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Scottish National Dictionary (1700–)

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First published 1968 (SND Vol. VII). Includes material from the 1976 and 2005 supplements.
This entry has not been updated since then but may contain minor corrections and revisions.

PIT, n., v.2 Also pitt; ¶put. Sc. forms and usages:

I. n. 1. As in Eng. Combs. and phr.: (1) pit and gallows, a translation of the Latin feudal term furca et fossa, used to indicate the capital jurisdiction attached to a barony, by which the baron could put to death criminals found within his lands (see quots.). Hist. The word pit is gen. taken to refer to the water-filled trench in which females were executed by drowning. Others take pit as in sense 3. but the evidence points to the practice as a survival from Anglo-Saxon and Teutonic law, whereby male malefactors were hanged and females drowned (Sc. 1808 Jam., 1838 W. Bell Dict. Law Scot. 440, 1907 N.E.D. s.v., 1937 Carnwath Court Bk. (S.H.S.) xxvi. sqq., cviii.). These powers had in practice much decayed in the 17th c. and were formally abolished in the Heritable Jurisdictions Act of 1746; (2) pit-bing, a slag-heap from a coal mine; (3) pit-bottomer, in mining: the man who loaded the coal on to the hoist at the pit-bottom, an onsetter (Dmb. 1972 Patterns in Folk-Speech (Wakelin) 40); (4)pit butter, margarine, from its use as a substitute for butter in miners' sandwiches; (5) pitheadsman, = Eng. pitheadman, the employee in charge of the coal at the surface of the mine; (6) pit-‡merk, -mirk, adj., n., pitch-dark-(ness), sc. dark as the pit of hell. See Mirk, adj., 3. (8); (7) a threshing-mill wheel driven by two horses walking round in a circular pit. See Horse, n., 2. (16) (b).(1) n.Sc. c.1730 E. Burt Letters (1815 ) I I. 230:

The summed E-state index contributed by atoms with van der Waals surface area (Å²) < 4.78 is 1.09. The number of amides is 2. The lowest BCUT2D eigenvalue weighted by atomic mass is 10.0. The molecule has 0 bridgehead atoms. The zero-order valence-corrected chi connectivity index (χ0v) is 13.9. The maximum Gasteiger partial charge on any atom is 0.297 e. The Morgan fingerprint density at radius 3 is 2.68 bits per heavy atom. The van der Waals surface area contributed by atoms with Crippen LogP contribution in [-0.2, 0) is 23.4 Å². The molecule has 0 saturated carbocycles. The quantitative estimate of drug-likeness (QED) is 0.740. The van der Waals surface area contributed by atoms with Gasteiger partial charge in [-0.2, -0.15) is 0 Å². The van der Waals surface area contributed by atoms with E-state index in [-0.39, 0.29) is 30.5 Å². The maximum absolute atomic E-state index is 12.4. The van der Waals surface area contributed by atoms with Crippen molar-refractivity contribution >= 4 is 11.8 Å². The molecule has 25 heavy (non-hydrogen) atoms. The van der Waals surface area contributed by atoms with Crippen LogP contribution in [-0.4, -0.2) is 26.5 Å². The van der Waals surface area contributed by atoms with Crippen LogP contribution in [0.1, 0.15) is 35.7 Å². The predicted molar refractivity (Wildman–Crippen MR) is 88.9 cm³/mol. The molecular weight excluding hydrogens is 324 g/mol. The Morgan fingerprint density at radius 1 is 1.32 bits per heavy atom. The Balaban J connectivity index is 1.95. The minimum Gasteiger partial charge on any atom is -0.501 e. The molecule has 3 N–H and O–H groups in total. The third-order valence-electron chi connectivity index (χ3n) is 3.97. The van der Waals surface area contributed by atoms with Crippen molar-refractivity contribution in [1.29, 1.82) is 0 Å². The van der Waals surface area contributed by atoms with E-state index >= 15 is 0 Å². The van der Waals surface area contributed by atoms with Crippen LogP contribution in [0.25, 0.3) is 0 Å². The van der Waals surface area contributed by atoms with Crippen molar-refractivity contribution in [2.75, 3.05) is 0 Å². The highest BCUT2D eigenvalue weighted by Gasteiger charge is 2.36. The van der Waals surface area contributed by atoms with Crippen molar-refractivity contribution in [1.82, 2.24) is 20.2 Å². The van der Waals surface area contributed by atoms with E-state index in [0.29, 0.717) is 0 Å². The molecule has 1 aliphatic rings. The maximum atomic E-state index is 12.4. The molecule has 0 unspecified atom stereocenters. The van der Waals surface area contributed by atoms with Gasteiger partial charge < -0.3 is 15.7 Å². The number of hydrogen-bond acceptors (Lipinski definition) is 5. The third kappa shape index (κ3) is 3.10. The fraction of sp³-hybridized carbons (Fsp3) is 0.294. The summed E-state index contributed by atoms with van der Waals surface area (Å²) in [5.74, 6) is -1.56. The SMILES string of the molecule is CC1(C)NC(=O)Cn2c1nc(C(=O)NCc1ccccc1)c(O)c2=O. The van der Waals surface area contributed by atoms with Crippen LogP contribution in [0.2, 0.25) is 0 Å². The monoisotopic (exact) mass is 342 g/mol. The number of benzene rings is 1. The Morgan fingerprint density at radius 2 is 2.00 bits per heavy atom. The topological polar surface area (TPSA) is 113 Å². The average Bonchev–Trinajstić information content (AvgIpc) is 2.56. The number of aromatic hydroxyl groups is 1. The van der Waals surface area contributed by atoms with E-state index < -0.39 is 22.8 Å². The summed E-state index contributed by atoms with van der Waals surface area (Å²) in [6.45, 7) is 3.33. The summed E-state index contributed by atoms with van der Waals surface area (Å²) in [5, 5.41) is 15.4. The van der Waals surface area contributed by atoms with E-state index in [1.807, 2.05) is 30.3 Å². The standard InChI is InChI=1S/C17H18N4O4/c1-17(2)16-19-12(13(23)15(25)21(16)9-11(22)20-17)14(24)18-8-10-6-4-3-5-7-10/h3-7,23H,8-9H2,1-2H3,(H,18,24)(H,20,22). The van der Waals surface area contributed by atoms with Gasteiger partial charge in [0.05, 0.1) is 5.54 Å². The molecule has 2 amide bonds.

The heritable power of pit and gallows, as they call it, which is still exercised by some within their proper districts, is, I think, too much for any particular subject to be intrusted withal.
Sc. 1747 Acts 20 Geo. II. c.43 § 17:
The Jurisdiction in Capital Cases, that was heretofore granted to many Heretors or Proprietors . . . whose Lands were erected by the Crown into Baronies or granted cum Fossa et Furca or with Power of Pit and Gallows, or with like Words, importing such Capital Jurisdiction, hath been long discontinued.
Sc. 1816 Scott O. Mortality xix.:
The barony of Tillietudlem has the baronial privilege of pit and gallows.
Sc. 1872 C. Innes Sc. Legal Antiq. 58:
Furca et fossa — the right of pit and gallows, the true mark of a true baron in the ancient time, who had . . . jurisdiction in life and limb.
Sc. 1892 Urie Court Bk. (S.H.S.) vi.:
Their boasted right of “pit and gallows” was tempered in the first instance by the withdrawal from their jurisdiction of the Crown Pleas, and subsequently by the limitation of their right to dispose of the homicide and thief, to cases in which the former had been caught “red-handed”, or the latter infang.
Sc. 1914 J. Mackay Church in Highlands 210:
It was then [after Culloden] that the clan system was broken, and hereditary jurisdiction terminated. The great chiefs and barons . . . were deprived of the power of “pit and gallows”.
(2)wm.Sc. 1984 Liz Lochhead Dreaming Frankenstein 139:
Coal. Colossus of pit-bings,
and the stubborn moors where Covenanters died.
Sc. 1994 Books in Scotland 49 23:
Half of her stories are in a tough un-Lallans kind of Scots, harsh and brewed in communities far from rural simplicity - more usually in shadow of pit-bing or industrial village.
(3)e.Lth. 1887 P. McNeill Blawearie 46:
Will Hood had been appointed pitbottomer here.
(4) Fif. 1952 B. Holman Diamond Panes 109:
The butter was margarine, known generally as “pit butter.”
(5) Ayr. 1848 Edb. Ev. Courant (7 Oct.):
William Young, pit headsman at Knowehead, eldest brother of the deceased.